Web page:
If you design your code in terms of self-contained "jobs" that don't share anything with other jobs (or the main program) except input and output, you can use the concurrent.futures library to write your code around a thread pool like this:

with concurrent.futures.ThreadPoolExecutor(max_workers=4) as executor:
executor.submit(job, argument)
executor.map(some_function, collection_of_independent_things)
# ...

You can even get the results of those jobs and pass them on to further jobs, wait for things in order of execution or in order of completion, etc.; read the section on Future objects for details.

Now, if it turns out that your program is constantly using 100% CPU, and adding more threads just makes it slower, then you're running into the GIL problem, so you need to switch to processes. All you have to do is change that first line:

with concurrent.futures.ProcessPoolExecutor(max_workers=4) as executor:

The only real caveat is that your jobs' arguments and return values have to be pickleable (and not take too much time or memory to pickle) to be usable cross-process. Usually this isn't a problem, but sometimes it is.

But what if your jobs can't be self-contained? If you can design your code in terms of jobs that pass messages from one to another, it's still pretty easy. You may have to use threading.Thread or multiprocessing.Process instead of relying on pools. And you will have to create queue.Queue or multiprocessing.Queue objects explicitly. (There are plenty of other optionspipes, sockets, files with flocks, but the point is, you have to do something manually if the automatic magic of an Executor is insufficient.)

But what if you can't even rely on message passing? What if you need two jobs to both mutate the same structure, and see each others' changes? In that case, you will need to do manual synchronization (locks, semaphores, conditions, etc.) and, if you want to use processes, explicit shared-memory objects to boot. This is when multithreading (or multiprocessing) gets difficult. If you can avoid it, great; if you can't, you will need to read more than someone can put into an SO answer.

From a comment, you wanted to know what's different between threads and processes in Python. Really, if you read Giulio Franco's answer and mine and all of our links, that should cover everythingbut a summary would definitely be useful, so here goes:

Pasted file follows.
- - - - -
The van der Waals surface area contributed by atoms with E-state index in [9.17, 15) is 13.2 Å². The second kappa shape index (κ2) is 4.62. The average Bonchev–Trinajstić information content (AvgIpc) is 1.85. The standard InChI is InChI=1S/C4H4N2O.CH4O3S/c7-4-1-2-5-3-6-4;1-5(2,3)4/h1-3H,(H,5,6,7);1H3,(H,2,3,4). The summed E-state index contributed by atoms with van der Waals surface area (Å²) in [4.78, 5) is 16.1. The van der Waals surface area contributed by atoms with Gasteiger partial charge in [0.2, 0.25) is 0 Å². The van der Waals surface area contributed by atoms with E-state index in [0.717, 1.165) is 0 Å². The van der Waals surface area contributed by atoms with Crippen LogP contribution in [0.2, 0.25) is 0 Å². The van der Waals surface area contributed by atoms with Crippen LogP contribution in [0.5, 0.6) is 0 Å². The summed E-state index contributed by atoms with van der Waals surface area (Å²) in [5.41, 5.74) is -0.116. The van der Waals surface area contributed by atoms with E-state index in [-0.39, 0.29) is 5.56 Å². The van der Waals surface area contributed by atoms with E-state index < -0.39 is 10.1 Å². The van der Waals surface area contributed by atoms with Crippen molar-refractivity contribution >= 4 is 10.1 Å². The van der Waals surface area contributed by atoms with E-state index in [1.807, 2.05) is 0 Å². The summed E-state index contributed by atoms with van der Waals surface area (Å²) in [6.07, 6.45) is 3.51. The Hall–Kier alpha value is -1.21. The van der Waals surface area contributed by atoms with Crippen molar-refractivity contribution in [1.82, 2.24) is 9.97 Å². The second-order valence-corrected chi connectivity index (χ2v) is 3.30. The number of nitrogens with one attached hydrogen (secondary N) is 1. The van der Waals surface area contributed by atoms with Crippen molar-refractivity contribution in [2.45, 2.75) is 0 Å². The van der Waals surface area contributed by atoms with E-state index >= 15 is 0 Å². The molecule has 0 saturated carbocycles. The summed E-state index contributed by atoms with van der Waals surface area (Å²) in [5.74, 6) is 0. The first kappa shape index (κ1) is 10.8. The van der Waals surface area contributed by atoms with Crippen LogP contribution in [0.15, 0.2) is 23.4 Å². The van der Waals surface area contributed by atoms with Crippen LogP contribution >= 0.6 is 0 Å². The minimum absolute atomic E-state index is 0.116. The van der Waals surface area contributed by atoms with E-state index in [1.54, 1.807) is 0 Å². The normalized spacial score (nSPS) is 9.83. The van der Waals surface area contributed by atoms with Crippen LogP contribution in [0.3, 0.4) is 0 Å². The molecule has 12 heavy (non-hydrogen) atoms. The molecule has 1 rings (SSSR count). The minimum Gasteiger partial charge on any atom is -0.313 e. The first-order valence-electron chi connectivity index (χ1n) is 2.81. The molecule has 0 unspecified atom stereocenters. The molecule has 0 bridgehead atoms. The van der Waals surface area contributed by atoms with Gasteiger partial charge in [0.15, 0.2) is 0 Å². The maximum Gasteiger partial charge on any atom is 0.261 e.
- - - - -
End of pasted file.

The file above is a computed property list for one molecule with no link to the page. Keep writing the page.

• As a consequence of (1), sending data between processes generally requires pickling and unpickling it.**
• As another consequence of (1), directly sharing data between processes generally requires putting it into low-level formats like Value, Array, and ctypes types.
• Processes are not subject to the GIL.
• There are some extra restrictions on processes, some of which are different on different platforms. See Programming guidelines for details.
• The threading module doesn't have some of the features of the multiprocessing module. (You can use multiprocessing.dummy to get most of the missing API on top of threads, or you can use higher-level modules like concurrent.futures and not worry about it.)

thanks, but I am not sure I understood everything. Anyway I am trying to do it a bit for learning purposes, and a bit because with a naive use of thread I halved the speed of my code (starting more than 1000 threads at the same time, each calling an external app.. this saturates the cpu, yet there is a x2 increase in speed). I think managing the thread smartly might really improve the speed of my code..

@LucaCerone: Ah, if your code spends most of its time waiting on external programs, then yes, it will benefit from threading. Good point. Let me edit the answer to explain that.

@LucaCerone: Meanwhile, what parts do you not understand? Without knowing the level of knowledge you're starting with, it's hard to write a good answer but with some feedback, maybe we can come up with something that's helpful to you and to future readers as well.

@LucaCerone You should read the PEP for multiprocessing here. It gives timings and examples of threads vs multiprocessing.

@abarnert I have never studied nor implemented multi-threading multi-processing code.. and for Python I am experienced, but there is much room for improvement :) I tried to use the multiprocessing.Pool, and the Pool.map method, but I run into the non-picklable issue.. (the fun I want to apply to a list is a bound method.. I have tried several variations, read several discussions here on SO but couldn't entirely understand how to make it work)

multithreading - Python: what are the differences between the threadin...

python multithreading parallel-processing multiprocessing